Demands by regulators for increased frequency of reporting and more granularity of data in financial stress testing “are creating a data mountain,” said Jon Asprey, VP Strategic Consulting, Trillium Software. He was the first of two speakers to address the issue of data in stress testing in a webinar organized by the Global Association of Risk Professionals on January 28, 2014. He contrasted the new demands with early (pre-financial crisis) days of Basel reporting, when the summary level was sufficient.

The data mountain has a significant impact on financial institutions, creating “the month-end panic,” Asprey said, since reporting at most financial firms is not fully automated. New levels of reporting involve a “huge amount of overhead and effort.”

Asprey cited as an example of increased demand the Comprehensive Capital Analysis and Review (CCAR) reports, mandated by the Dodd-Frank Act. Not only does it require more frequent submissions (monthly, for retail portfolio; quarterly, for commercial), but the Federal Reserve Board (FRB) is asking for some 300-plus attributes to be submitted in a pre-defined format devised by the FRB and its data aggregators.

Data The Tail That Wags_data mountainThis heightened regulatory pressure is causing an IT bottleneck, noted Asprey. Previously, risk managers relied on the IT department to help manage demands “but now we see business subject matter experts (SMEs) need to be involved.” He described a recent “disconnect” he knew of: the business team needed certain results in one week whereas the IT group could furnish the results in 8 to 12 weeks.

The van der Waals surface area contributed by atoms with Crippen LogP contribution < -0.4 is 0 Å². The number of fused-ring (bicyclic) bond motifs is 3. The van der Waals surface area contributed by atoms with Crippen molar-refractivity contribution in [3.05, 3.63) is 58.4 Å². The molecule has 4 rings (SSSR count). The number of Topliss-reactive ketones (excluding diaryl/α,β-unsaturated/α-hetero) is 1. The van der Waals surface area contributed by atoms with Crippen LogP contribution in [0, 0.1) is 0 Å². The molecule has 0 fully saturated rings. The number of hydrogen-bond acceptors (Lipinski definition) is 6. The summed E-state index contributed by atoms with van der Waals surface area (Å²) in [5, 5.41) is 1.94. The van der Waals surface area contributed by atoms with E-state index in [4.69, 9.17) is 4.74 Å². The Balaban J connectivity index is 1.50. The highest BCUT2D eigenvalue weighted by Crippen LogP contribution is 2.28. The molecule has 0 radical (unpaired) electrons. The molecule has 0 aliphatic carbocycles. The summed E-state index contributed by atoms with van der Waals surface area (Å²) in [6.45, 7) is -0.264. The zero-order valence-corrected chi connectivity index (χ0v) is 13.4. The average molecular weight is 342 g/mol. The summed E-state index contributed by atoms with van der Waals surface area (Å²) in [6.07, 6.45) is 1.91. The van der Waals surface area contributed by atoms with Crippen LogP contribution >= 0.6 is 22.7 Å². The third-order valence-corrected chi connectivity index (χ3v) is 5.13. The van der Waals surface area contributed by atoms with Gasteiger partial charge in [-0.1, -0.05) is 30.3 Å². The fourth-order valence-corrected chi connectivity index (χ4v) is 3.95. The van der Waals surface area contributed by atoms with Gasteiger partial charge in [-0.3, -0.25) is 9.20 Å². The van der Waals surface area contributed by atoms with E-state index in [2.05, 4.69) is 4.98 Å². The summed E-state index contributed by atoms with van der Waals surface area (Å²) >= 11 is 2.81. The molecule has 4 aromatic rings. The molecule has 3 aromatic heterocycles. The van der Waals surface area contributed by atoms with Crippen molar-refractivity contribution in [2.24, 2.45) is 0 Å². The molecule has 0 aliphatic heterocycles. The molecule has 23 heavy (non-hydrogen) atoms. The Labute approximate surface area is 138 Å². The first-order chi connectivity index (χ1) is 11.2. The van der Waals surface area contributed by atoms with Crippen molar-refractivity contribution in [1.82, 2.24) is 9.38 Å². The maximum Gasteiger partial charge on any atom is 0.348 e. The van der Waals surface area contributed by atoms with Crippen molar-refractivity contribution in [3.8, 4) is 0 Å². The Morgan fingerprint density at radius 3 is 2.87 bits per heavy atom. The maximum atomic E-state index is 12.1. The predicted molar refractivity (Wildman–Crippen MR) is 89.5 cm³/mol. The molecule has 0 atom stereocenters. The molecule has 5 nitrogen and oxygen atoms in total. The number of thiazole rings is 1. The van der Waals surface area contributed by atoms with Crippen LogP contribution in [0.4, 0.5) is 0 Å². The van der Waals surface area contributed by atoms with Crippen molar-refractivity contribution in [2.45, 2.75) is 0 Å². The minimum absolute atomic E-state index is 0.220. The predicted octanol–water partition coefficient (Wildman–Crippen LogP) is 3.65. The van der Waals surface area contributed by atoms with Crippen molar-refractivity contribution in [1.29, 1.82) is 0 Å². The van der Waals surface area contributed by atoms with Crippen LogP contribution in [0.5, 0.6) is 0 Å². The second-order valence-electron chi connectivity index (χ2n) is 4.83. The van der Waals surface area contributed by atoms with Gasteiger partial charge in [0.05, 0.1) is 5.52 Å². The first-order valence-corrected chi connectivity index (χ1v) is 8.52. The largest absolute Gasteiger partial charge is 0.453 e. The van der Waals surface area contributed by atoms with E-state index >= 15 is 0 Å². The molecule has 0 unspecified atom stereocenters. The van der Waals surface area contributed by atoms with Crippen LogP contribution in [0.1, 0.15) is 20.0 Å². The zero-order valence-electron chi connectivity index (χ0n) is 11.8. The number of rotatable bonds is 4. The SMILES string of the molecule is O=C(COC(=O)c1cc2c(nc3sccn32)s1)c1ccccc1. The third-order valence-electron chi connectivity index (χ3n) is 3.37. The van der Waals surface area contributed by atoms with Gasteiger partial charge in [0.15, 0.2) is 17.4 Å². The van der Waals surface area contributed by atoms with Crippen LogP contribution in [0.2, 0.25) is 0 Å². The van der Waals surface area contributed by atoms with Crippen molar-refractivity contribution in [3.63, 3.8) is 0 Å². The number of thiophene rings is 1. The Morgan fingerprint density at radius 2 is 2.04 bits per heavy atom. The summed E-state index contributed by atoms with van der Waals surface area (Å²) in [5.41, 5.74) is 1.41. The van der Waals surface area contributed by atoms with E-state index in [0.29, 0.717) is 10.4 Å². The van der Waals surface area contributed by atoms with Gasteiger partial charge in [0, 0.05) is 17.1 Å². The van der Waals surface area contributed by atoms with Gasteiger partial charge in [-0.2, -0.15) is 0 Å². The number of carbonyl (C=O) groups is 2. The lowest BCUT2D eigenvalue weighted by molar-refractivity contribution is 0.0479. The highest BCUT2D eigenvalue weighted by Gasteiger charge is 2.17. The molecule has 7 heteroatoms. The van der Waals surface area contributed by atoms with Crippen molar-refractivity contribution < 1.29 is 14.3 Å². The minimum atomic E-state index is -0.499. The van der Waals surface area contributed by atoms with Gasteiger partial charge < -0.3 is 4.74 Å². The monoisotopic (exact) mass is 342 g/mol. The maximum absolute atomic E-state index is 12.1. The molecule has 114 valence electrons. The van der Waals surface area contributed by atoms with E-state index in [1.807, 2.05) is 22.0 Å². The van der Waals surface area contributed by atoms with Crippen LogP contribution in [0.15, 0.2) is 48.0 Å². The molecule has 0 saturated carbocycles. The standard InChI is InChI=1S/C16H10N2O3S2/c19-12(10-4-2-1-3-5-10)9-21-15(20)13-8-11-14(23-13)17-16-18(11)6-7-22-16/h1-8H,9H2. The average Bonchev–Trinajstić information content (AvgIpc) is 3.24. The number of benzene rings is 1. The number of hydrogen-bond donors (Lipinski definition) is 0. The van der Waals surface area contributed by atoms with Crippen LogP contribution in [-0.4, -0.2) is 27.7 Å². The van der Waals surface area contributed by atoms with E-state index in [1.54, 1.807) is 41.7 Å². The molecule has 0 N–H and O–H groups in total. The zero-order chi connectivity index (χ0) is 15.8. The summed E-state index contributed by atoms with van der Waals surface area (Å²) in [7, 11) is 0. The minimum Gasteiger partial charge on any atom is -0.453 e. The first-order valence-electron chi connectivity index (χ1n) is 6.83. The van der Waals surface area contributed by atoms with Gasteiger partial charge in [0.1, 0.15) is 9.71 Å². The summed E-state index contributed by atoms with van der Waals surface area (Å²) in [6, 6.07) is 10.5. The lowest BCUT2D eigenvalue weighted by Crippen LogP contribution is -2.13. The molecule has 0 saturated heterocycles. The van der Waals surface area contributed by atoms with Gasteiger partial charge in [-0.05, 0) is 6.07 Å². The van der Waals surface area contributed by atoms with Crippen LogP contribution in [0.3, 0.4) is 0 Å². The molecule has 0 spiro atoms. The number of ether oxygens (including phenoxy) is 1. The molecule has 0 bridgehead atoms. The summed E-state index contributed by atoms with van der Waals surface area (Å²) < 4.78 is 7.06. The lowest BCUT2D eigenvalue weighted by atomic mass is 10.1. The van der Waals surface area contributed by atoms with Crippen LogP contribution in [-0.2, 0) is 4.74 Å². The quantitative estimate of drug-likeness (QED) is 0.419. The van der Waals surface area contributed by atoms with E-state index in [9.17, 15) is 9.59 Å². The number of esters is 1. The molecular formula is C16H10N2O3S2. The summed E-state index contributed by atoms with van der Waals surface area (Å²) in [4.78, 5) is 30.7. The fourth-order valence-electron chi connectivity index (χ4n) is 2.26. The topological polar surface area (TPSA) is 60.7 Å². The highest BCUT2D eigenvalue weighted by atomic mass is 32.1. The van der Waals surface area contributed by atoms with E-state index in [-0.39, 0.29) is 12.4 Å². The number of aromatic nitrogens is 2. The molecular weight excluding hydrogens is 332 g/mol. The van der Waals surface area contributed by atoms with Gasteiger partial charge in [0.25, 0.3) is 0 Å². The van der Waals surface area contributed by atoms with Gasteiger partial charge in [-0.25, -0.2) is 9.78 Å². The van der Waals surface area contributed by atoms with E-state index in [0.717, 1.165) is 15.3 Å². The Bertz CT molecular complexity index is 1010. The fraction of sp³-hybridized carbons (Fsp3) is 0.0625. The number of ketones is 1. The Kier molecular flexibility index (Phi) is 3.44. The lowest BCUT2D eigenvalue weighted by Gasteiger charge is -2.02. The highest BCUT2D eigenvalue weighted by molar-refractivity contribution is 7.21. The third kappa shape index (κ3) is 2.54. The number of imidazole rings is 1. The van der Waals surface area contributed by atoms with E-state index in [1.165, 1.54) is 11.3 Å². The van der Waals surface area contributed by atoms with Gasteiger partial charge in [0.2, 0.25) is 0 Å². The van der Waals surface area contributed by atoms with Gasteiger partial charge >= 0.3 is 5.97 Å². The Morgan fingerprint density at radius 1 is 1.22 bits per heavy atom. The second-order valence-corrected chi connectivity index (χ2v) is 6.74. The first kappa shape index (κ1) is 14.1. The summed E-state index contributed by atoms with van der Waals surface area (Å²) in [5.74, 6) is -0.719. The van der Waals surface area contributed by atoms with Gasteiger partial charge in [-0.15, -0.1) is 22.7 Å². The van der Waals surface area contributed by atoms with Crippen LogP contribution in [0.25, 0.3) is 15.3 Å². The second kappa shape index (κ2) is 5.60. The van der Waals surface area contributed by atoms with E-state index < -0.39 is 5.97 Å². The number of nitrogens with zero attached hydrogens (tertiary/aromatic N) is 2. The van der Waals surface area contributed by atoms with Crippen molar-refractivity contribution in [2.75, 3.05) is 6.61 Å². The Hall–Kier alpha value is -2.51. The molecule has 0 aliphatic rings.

Asprey paused while David O’Connell, Senior Analyst, Aite Group made his presentation. Asprey returned to the lectern to describe an unnamed client case study regarding data assurance for CCAR reporting.

In the case study, Asprey enumerated the steps taken, ranging from data extraction up to actual submission to the FRB. [Ed. Note: see slide 31 in presentation; link given below.]

The client needed time to screen its data points on a constant basis. “It was a large volume of data,” said Asprey, “and the risk team needed to be able to update rules and deploy changes within hours.” Constant assessment was necessary because sometimes an error would be found in the data after aggregation or file preparation and needed to be addressed before submission.

Asprey said that solution providers such as Trillium Software created a “self-service data assurance environment” that put a dashboard on every team member’s screen. It attracted interest from other business groups at the bank. Senior management at the bank were impressed, and said the self-service approach “was as transformative to the productivity of [the] team as the introduction of desktop word processing back in the 1990’s.” ª

Click here to go to the second presentation. ª

The webinar presentation can be found at:

The research paper can be found at:

More information about Trillium’s CCAR Data Assurance Solution can be found here: